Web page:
The original title for this post was "when will winter return," but it's only November 15th, so it hasn't really started yet.  Better to say "when will winter begin." 

This has been one of the more bizarre starts to a ski season that I can remember. Alta is reporting 81" of snow so far this season, based largely or entirely on observations taken at the Alta-Collins site at 9662 feet.  The Alta Coop site in town has reported 58.7".  Long-term records for that site indicate an average of 30.6 inches of snow in October and 62.8 inches of snow in November, so we'll round it to an average of about 45" through November 15.  Clearly we are running above average, which sounds good.  

Indeed, there is a very solid 31" of snow at Alta-Collins and we are running above average for snowpack water equivalent at the Snowbird SNOTEL site at 9177 ft.  If you are above 9000 feet on north aspects, there's a pretty healthy snowpack in the central Wasatch for mid November. 

Elsewhere, not so.  Below is a photo taken yesterday at Alta from "West Buffler."  Looks like a good November ski day.  Decent cover.  Tracks everywhere.  Lot 2/3 full.  However, you can see how thin the snow is across the highway on the south aspects.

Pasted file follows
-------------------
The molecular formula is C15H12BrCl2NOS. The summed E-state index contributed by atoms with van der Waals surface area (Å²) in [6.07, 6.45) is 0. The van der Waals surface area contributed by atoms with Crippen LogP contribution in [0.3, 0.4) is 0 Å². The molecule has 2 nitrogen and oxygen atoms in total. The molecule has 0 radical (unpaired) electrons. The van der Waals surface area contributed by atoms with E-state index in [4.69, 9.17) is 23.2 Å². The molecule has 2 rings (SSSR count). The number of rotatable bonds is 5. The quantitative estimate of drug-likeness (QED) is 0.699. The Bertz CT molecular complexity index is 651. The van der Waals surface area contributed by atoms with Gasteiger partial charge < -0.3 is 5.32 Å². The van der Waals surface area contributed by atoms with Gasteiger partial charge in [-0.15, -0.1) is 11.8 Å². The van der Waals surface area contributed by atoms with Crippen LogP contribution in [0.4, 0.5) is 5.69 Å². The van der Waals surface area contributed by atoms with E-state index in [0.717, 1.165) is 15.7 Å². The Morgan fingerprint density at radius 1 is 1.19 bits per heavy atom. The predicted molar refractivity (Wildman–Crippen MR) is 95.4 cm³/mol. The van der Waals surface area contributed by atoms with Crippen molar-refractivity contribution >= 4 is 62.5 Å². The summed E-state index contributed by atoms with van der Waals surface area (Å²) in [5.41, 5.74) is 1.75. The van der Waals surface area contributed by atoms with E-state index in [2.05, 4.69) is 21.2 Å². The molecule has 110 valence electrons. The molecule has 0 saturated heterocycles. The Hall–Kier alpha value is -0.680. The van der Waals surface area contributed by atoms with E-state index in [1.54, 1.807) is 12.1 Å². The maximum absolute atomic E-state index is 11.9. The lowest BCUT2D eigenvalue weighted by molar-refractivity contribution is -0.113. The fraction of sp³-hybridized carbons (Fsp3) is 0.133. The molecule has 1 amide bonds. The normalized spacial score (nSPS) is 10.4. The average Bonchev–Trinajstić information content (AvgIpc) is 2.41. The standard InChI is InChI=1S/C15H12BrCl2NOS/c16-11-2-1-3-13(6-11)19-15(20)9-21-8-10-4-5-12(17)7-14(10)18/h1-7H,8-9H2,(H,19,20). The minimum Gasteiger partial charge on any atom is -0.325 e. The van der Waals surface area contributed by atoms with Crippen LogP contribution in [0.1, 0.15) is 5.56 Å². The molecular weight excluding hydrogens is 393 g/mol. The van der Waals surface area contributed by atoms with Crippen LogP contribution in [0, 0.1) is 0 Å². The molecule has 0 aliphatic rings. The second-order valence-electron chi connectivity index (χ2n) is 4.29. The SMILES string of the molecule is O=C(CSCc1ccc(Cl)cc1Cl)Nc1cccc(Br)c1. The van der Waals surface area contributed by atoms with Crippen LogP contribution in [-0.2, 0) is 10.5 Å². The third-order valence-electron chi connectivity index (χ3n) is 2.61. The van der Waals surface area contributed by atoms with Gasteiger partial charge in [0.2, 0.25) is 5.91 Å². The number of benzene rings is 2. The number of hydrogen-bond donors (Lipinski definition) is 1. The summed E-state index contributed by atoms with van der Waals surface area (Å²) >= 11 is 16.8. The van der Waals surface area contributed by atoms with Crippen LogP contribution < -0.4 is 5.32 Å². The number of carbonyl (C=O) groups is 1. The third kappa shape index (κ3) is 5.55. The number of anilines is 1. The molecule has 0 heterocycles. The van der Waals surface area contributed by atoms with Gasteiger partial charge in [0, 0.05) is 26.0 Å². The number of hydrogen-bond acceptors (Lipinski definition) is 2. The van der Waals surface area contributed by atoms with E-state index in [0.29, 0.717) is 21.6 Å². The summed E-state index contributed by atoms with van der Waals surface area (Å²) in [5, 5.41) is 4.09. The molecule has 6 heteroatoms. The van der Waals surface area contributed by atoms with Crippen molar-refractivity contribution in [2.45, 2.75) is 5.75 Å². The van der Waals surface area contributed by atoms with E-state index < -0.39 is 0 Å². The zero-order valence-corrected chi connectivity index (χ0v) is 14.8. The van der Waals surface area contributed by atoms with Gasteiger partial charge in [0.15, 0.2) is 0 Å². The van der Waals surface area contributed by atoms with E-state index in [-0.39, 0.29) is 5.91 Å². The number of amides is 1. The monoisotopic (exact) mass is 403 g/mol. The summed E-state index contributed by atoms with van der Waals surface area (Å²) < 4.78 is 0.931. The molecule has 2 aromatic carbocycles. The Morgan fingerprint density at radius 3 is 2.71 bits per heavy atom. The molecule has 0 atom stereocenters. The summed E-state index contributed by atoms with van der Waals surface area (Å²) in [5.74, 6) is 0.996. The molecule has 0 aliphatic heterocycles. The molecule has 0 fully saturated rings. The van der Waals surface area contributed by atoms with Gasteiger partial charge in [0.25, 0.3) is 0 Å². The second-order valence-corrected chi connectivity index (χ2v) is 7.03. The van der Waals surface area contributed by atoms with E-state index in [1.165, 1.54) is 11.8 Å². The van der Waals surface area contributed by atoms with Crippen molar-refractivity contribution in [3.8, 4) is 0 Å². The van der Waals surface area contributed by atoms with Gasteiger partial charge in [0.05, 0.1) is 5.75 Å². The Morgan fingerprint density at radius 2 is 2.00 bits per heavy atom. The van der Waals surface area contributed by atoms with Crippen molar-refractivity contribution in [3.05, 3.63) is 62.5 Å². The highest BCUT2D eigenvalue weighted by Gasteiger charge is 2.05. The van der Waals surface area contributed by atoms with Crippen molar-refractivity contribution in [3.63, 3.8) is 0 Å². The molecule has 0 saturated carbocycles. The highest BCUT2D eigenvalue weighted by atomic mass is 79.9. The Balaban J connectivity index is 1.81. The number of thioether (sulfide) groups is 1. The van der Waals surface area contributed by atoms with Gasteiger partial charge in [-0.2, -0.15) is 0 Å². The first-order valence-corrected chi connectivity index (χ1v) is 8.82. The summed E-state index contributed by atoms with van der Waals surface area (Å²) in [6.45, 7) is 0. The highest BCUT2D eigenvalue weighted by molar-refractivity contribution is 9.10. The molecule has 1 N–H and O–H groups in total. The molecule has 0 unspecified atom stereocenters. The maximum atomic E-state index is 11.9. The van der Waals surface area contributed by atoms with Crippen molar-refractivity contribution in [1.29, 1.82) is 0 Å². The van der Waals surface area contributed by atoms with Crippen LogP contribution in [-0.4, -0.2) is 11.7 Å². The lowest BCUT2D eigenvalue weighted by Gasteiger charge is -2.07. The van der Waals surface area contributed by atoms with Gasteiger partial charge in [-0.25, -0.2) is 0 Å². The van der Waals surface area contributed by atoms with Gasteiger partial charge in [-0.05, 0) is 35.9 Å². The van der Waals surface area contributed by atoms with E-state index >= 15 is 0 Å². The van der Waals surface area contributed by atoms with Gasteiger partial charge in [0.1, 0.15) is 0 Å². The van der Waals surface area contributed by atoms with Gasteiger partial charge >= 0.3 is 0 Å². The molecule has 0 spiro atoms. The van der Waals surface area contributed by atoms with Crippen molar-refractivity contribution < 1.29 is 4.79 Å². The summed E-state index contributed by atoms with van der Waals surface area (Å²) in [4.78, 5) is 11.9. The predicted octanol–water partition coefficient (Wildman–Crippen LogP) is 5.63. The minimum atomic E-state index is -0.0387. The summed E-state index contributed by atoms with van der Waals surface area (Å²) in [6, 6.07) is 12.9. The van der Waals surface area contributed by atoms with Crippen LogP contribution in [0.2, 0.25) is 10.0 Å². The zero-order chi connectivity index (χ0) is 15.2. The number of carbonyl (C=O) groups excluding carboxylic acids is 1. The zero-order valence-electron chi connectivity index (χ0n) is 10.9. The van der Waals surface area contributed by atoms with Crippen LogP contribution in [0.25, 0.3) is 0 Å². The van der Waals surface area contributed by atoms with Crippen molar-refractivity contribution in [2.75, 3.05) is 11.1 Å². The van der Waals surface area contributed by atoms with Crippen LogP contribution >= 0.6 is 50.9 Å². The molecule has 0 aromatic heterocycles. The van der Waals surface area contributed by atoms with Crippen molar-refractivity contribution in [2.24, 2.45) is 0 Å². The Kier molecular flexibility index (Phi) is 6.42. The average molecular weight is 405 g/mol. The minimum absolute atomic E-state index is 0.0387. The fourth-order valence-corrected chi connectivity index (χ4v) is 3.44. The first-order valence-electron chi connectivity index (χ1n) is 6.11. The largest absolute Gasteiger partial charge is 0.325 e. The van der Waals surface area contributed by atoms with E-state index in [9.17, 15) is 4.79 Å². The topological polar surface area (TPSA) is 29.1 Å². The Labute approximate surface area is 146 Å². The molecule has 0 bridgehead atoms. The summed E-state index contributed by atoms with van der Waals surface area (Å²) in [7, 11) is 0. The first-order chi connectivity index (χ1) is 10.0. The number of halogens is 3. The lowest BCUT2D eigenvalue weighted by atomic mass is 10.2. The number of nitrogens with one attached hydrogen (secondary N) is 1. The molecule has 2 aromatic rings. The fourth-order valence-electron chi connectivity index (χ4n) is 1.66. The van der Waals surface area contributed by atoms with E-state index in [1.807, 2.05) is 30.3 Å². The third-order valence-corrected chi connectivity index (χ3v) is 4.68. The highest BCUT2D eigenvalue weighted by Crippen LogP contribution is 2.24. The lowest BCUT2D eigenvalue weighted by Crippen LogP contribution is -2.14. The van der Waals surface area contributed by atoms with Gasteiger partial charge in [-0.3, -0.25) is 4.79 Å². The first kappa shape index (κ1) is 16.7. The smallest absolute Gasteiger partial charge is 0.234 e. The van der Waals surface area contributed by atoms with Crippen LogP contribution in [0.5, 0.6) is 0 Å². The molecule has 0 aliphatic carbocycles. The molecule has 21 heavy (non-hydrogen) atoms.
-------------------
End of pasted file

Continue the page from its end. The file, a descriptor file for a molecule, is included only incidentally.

Drive a bit down the highway to the bottom of Big Emma at Snowbird and snow is scant.  By the time you get to the White Pine lot is is nearly non-existent.

We've had above average snowfall so far, but a significant fraction of that snow came in October.  The Alta Coop site had 48.5 inches in October and only 10 inches so far in November.  It would have been better if it were the other way around.  Early snow is vulnerable snow, and we've lost a lot of it except on high north aspects.

Additionally, it has been warm.  At the Salt Lake City airport, where records go back to 1874, the average temperature during the first two weeks of November was 50.4˚F, the 7th highest on record.  

The news for today isn't much better.  Forecast 700-mb (10,000 ft) free atmosphere temperatures for this afternoon are around 6˚C, typical of late September.  More loss of south facing and mid elevation snowpack where it exists can be expected.

A weak front is expected tomorrow, which will drop temperatures for a bit.  I suspect you'll see snow guns going at Alta Tuesday night and into Wednesday.  There's a weak system again for Friday, but overall the pattern is one that favors above average temperatures, below average precipitation, and limited periods with good snowmaking conditions. 

October came in like a lion, but November may be a lamb.  At least there's snow on high north.

Friday, November 12, 2021

New GFS Derived Guidance for Upper Little Cottonwood

I've been posting some new GFS-derived forecast guidance products for upper Little Cottonwood Canyon in posts over the past few weeks and just added a link for them to  You can find them in the top navigation bar by clicking on LCC GUIDANCE (NEW).  The old guidance is still available there too, but eventually I'll get rid of it.  

The old guidance includes tabular data from the 12-km NAM and the 3-km NAM, but these modeling systems are aging, so I'm not spending any more time on them.  I'm going to start deemphasizing them for the most part. is also horribly old and ancient, but I simply don't have the time to rewrite everything, so we'll keep limping along.